Here it is again after another 8 coils, the shape is really starting to form. Towards the top of the vase he clay is still pliable and soft, towards the bottom it is hard and sturdy but if I punched it, it would crumble.
The shape of the vase was slightly off at certain points so while the clay was still wet enough I used these tools to help make an even appearance. The far left round thing was used on the inside to get rid of sunken sections, the half moon scrapper was also used on the inside to smooth lumps and cracks over. The big paddle type things were used on the outside to pound sticking out parts in. I had to use these tools very gently in order to make sure I didn't crack or damage the vase.
After pounding and slapping, and a few more coils later the vase looked like this. It's hard to tell the difference from the previous picture but when turned the vase I could see a much more even shape than before. It's also important to pound out the waves int he vase from where I started up building after a few days break, you can see the line on the upper middle part of the vase.
Adding the last few coils before building is officially complete!
After 2 more I decided one last coil would make it complete.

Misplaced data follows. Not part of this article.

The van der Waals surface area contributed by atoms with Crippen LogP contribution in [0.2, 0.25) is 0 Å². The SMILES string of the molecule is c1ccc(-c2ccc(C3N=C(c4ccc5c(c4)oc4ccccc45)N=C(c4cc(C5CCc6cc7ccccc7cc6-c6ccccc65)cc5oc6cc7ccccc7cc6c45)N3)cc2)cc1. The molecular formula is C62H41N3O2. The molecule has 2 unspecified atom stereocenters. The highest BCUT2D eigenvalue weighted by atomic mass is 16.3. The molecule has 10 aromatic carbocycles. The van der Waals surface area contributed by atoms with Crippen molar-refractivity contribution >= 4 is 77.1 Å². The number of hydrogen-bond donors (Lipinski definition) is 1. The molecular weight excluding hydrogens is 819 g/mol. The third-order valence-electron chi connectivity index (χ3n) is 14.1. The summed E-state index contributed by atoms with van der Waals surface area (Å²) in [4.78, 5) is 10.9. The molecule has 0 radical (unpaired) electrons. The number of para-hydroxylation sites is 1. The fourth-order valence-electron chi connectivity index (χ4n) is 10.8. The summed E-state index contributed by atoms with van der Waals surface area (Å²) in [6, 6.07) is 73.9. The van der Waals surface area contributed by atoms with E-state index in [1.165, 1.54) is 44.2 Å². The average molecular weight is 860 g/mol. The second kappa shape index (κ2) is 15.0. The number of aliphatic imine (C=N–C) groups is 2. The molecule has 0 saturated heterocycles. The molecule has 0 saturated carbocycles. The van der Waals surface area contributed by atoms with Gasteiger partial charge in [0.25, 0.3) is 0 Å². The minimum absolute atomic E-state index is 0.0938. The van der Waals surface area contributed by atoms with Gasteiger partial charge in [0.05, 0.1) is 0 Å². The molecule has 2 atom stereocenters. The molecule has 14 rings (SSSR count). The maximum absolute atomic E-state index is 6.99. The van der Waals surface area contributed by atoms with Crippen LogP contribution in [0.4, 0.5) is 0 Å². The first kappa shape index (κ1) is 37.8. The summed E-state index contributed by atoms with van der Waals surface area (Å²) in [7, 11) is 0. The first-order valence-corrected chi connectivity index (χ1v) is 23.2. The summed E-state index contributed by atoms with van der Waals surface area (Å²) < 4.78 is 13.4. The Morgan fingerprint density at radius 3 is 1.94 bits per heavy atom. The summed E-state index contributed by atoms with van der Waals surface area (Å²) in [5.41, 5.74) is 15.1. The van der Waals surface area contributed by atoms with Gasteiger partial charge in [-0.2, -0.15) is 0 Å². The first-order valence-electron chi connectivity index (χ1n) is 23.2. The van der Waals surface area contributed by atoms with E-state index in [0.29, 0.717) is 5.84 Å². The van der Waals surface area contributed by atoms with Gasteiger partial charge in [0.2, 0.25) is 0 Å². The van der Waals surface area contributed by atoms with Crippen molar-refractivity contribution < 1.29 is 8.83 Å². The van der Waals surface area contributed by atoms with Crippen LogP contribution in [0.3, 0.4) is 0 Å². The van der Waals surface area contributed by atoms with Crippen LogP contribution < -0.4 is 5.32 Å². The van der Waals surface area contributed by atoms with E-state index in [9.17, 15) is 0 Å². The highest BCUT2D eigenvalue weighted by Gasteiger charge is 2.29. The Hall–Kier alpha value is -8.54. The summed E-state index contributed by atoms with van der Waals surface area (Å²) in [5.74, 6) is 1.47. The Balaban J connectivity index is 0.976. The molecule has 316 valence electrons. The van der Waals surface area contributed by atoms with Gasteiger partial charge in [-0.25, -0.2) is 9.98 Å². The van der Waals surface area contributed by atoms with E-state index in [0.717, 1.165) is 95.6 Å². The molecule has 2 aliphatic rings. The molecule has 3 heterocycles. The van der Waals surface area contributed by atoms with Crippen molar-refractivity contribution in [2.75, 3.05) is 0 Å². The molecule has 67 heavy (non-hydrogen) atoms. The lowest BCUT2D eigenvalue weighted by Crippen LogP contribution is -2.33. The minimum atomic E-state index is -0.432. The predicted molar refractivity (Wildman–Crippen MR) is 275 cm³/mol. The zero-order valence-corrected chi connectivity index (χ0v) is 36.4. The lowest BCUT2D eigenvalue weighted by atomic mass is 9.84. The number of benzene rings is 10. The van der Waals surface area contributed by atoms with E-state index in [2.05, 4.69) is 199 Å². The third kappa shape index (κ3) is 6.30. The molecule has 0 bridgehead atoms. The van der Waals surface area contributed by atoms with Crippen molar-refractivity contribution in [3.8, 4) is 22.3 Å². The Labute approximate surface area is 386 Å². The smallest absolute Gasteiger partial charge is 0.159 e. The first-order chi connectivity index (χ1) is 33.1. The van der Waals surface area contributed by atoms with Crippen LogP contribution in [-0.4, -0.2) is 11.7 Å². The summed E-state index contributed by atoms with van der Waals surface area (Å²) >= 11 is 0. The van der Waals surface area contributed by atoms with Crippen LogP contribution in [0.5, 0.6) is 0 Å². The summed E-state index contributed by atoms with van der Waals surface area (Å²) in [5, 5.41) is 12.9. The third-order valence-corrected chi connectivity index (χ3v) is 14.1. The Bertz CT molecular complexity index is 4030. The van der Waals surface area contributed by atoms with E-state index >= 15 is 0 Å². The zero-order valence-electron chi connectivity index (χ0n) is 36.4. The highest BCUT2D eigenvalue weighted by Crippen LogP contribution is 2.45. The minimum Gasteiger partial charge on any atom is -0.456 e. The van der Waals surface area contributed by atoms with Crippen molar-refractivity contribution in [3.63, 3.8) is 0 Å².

Building done! Now to cut the rim and shape the walls...
Here is the rim after a quick trim with my wire cutter.
It was then time to knock away and smooth the vase to get a nice even shape.
Here is the final shape! Now time to carve excess clay away...
I actually bought a new tool for the job, a large carving tool with rounded edges to not scratch the clay or leave dents on the side.
The top was still too soft to carve so I did the bottom part initially, I'll end up finishing the job next time after the clay has hardened a little.
So far I love the shape and can't wait to get to the next step! (carving out a design)
Before I start carving I drew out a primitive sketch of what I wanted the vase to look like. I wanted curvy lines that had an ocean wave look to them. The small circle sketch below is how I would go about making the lines coincide with one another from top to bottom.
Since the lines were not straight and the vase mouth and base were also different sizes I made two discs out of card board and drew 16 points equal lengths apart on each one.